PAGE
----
This wasn’t how things were supposed to go for the Senators this season. One year removed from a Cinderella-esque run to the Eastern Conference final, one that saw Ottawa come one single, solitary goal shy of earning a berth in the Stanley Cup final, the expectation was that this could be a year of further growth for the Senators, a campaign to build upon the past season’s successes and take a step towards bringing a title to town for the first time in franchise history.
Reality couldn’t be further from the expectation, however, as more than one-third of the way through the 2017-18 season, the Senators sit a mere three points out of the Eastern Conference and Atlantic Division basement, are mired in their second lengthy losing streak in a month’s time and have found themselves battling the rumor mill as trade speculation swirls around the struggling group. And even when presented an opportunity to get back on track, as they were Tuesday against the hapless and near league-worst Buffalo Sabres, Ottawa couldn’t manage a single point, instead falling 3-2 in what was yet another unimpressive showing. That’s the worst part of all, too: Tuesday’s loss wasn’t exactly an isolated incident.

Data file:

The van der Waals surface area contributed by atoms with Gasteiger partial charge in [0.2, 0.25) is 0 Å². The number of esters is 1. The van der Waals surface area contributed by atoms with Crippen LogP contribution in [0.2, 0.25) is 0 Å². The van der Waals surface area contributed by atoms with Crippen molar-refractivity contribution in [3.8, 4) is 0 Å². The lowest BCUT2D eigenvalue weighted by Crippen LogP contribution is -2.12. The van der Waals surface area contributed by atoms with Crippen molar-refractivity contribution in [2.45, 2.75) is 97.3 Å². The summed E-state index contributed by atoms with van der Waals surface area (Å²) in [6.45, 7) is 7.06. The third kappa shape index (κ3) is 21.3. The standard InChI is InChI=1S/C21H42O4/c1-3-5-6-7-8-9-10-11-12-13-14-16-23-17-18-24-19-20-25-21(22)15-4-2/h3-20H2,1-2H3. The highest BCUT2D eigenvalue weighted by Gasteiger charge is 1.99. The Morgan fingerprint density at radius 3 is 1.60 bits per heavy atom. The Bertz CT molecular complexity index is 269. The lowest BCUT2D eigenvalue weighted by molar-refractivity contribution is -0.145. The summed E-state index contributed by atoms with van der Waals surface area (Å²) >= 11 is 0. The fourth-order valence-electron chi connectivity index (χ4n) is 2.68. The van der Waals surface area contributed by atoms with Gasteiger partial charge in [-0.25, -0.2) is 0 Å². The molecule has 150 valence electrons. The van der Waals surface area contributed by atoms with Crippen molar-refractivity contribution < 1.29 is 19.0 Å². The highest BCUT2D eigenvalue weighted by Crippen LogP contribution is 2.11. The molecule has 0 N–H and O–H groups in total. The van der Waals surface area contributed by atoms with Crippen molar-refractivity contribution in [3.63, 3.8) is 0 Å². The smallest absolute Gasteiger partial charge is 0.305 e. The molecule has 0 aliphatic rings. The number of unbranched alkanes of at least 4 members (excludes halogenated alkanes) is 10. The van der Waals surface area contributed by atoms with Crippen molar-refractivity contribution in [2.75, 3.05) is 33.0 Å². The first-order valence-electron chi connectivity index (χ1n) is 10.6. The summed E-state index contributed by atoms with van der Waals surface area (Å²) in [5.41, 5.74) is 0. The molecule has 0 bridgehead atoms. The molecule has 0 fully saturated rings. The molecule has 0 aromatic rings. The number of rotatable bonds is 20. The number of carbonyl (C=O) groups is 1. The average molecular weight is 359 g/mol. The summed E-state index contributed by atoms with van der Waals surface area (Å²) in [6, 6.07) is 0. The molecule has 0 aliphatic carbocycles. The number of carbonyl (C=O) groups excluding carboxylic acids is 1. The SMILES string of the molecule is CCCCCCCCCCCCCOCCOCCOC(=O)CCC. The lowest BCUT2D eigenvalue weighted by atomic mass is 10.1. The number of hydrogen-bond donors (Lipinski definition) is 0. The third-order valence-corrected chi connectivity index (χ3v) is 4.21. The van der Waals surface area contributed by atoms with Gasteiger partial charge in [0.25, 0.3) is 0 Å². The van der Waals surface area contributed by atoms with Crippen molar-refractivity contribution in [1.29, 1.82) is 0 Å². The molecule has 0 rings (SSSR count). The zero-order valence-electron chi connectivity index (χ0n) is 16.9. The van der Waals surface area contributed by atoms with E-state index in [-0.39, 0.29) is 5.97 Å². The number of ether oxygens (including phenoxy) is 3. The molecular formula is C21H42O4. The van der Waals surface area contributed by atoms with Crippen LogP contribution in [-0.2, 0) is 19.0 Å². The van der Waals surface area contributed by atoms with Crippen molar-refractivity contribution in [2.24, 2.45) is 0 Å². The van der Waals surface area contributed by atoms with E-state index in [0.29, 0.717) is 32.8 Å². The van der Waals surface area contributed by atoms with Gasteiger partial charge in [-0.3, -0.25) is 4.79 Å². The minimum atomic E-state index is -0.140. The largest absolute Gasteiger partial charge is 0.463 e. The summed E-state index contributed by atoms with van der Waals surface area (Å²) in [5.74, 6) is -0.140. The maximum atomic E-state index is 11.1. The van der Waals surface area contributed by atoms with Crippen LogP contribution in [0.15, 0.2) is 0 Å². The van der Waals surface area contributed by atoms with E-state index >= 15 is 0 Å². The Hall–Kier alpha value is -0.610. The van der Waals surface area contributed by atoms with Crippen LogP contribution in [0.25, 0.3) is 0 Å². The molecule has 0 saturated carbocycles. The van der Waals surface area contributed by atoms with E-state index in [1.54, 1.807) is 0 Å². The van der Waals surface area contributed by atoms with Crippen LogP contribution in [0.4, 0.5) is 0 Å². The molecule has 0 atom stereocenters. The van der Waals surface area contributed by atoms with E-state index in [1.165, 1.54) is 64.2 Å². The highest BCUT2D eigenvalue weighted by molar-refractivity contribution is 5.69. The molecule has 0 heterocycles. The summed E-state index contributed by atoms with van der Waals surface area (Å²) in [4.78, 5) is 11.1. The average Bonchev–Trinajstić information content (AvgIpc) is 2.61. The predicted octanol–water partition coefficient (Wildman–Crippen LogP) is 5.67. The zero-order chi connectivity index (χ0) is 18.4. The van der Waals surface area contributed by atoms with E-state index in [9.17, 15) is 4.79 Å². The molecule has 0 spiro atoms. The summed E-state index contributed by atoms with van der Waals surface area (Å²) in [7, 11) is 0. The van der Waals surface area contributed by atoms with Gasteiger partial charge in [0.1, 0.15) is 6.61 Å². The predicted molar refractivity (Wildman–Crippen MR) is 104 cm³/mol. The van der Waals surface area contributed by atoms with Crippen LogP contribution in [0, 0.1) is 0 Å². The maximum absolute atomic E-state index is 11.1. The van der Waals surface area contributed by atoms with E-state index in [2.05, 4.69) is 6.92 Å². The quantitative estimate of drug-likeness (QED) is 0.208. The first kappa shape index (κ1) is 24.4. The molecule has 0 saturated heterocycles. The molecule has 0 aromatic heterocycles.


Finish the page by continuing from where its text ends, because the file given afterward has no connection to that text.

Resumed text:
The Senators failing to perform and get their season back on track has been a near constant for the better part of the past month. In fact, since Nov. 16, there hasn’t been a team worse than Ottawa. On that day, the Senators dropped a contest to the Pittsburgh Penguins and proceed to follow it up with seven straight defeats. And after finally breaking the slide with a 6-5 skin-of-their-teeth victory over the New York Islanders, the Senators went right back in the losing column and have proceeded to drop five in a row.